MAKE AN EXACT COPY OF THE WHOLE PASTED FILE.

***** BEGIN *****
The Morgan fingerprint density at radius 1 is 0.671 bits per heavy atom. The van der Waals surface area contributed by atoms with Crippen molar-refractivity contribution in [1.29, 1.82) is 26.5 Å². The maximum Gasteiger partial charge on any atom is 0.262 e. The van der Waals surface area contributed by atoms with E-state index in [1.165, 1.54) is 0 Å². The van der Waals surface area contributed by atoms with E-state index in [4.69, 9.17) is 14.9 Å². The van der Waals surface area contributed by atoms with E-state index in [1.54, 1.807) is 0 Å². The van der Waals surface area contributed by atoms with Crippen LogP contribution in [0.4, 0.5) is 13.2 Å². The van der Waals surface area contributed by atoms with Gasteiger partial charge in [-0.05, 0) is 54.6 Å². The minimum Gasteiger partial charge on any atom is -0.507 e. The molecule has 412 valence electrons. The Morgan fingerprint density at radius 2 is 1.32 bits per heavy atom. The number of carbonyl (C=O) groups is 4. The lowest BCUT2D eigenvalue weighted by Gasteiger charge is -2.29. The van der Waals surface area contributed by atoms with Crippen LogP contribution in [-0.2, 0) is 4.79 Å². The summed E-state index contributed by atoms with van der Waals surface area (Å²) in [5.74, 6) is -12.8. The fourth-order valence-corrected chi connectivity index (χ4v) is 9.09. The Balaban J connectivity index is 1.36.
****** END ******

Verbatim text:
The Morgan fingerprint density at radius 1 is 0.671 bits per heavy atom. The van der Waals surface area contributed by atoms with Crippen molar-refractivity contribution in [1.29, 1.82) is 26.5 Å². The maximum Gasteiger partial charge on any atom is 0.262 e. The van der Waals surface area contributed by atoms with E-state index in [1.165, 1.54) is 0 Å². The van der Waals surface area contributed by atoms with E-state index in [4.69, 9.17) is 14.9 Å². The van der Waals surface area contributed by atoms with E-state index in [1.54, 1.807) is 0 Å². The van der Waals surface area contributed by atoms with Crippen LogP contribution in [0.4, 0.5) is 13.2 Å². The van der Waals surface area contributed by atoms with Gasteiger partial charge in [-0.05, 0) is 54.6 Å². The minimum Gasteiger partial charge on any atom is -0.507 e. The molecule has 412 valence electrons. The Morgan fingerprint density at radius 2 is 1.32 bits per heavy atom. The number of carbonyl (C=O) groups is 4. The lowest BCUT2D eigenvalue weighted by Gasteiger charge is -2.29. The van der Waals surface area contributed by atoms with Crippen LogP contribution in [-0.2, 0) is 4.79 Å². The summed E-state index contributed by atoms with van der Waals surface area (Å²) in [5.74, 6) is -12.8. The fourth-order valence-corrected chi connectivity index (χ4v) is 9.09. The Balaban J connectivity index is 1.36.